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Theater 30.2 (2000) 164-168



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Book Review

Their Shakespeare

James Leverett

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Shakespeare on the German Stage: The Twentieth Century by Wilhelm Hortmann. 1998: Cambridge University Press.

There is no nation, not even the British, which is more entitled to call Shakespeare its own than Germany. Shakespeare's characters have become part of our world, his soul has become one with ours: and though he was born and buried in England it is in Germany that he is truly alive.

IMAGE LINK= IMAGE LINK= IMAGE LINK= Thus Gerhart Hauptmann, arguably the preeminent modern German playwright prior to Brecht, answered the members of the Shakespeare-Gesellschaft when they posed the question, "Is the cult of Shakespeare, whom an English mother bore, still permissible in Germany?" Both question and answer resound with Teutonic arrogance made more comprehensible, if not more sufferable, by the context of the exchange. It was 1915; the Great War was on; a common greeting from Elbe to Danube was, "May God punish the English!"

If we can lower the rhetorical volume for a moment, however, and stifle the historical shudder that talk of German soil and German soul must now summon up, perhaps we can find some justification for Hauptmann's claim, some core of fact, if not unassailable, at least occasionally accurate. The first recorded English-language performance in Germany--most probably of Shakespeare--was by a troupe of traveling players before the Elector of Saxony in 1586; the first complete German translation of a Shakespeare play was Julius Caesar by C. W. von Borck in 1741. Performances and translations became more frequent, but it was only beginning in the 1760s, through the critical advocacy primarily of Gotthold Ephraim Lessing, that the supreme creator of English drama (can't we say of English culture itself?) ascended to a comparable status among the Germans.

At that time, however, there was no Germany, but only a hodgepodge of disunited city-states, principalities, bishoprics, and other entities, if not answering to France through direct political allegiance, certainly under French sway in all matters of cultural expression, even of language itself. If the Germans were going to unite as a nation and culture, they would have to throw off this foreign hegemony--but to replace it with what? Most of their literature was Gallic imitation and their stages were hemmed in by the neoclassical prohibitions of Corneille, Voltaire, and their epigones. Although Shakespeare was also foreign, Lessing and others maintained, he was northern European and temperamentally much more congenial to the German sensibility. Moreover, what was then regarded as the formlessness of his dramaturgy defied French feudal [End Page 164] formality. With him resided all energy, freedom, nature itself; with the French, only regulation and restraint.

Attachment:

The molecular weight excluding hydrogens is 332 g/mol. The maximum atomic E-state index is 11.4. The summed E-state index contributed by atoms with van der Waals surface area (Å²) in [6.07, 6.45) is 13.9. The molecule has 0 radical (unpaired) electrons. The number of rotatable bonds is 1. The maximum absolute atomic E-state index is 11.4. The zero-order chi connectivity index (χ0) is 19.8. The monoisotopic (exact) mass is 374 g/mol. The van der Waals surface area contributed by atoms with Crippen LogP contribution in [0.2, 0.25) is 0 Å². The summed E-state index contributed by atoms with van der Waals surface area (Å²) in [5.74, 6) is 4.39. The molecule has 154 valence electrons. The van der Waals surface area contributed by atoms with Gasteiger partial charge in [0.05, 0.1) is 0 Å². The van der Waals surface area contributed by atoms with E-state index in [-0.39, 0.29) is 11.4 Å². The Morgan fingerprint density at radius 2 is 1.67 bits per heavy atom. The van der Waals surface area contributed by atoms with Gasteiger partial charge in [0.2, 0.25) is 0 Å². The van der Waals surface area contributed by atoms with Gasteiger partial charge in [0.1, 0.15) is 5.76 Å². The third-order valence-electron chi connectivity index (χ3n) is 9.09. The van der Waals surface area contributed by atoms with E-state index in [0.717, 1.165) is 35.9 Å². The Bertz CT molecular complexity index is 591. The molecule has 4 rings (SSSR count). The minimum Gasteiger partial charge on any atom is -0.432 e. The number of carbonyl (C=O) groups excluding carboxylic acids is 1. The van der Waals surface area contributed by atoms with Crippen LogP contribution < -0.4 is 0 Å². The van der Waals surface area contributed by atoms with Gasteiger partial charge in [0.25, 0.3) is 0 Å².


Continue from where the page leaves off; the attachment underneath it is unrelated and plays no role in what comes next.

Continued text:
The first page I read of him made me his own for the rest of my life, and as I finished the first play I stood like one who has been blind from birth being given the gift of sight by a miraculous hand. I understood, I felt in the liveliest way how my existence extended to infinity, everything was new to me, unknown, and the unaccustomed light hurt my eyes.

Thus the young Goethe described his first encounter with what seemed to him a Promethean genius, a demigod. He and the even younger Schiller set the tone for the Sturm und Drang generation, the group of artists who were to give initial shape, substance, and direction to a culture--including a literature, a drama, and a theater--that would be dominant in Europe for the next century. Shakespeare was their avatar and their avant-garde.

With the emergence of romanticism in the nineteenth century, Germany took the center not only in Shakespearean critical and theoretical thought, but also in stage production. Ludwig Tieck was revered in England alongside Coleridge for his knowledge and insight, and it was he, together with August Wilhelm Schlegel, who was responsible for what are certainly the first modern translations of Shakespeare, the standard by which all others in any language are measured. Along with the dramatist, dramaturg, and director Karl Immermann, Tieck attempted, for the first time anywhere in Europe since the seventeenth...

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Additional Information

ISSN
1527-196X
Print ISSN
0161-0775
Pages
pp. 164-168
Launched on MUSE
2000-05-01
Open Access
No
Archive Status
Archived 2005
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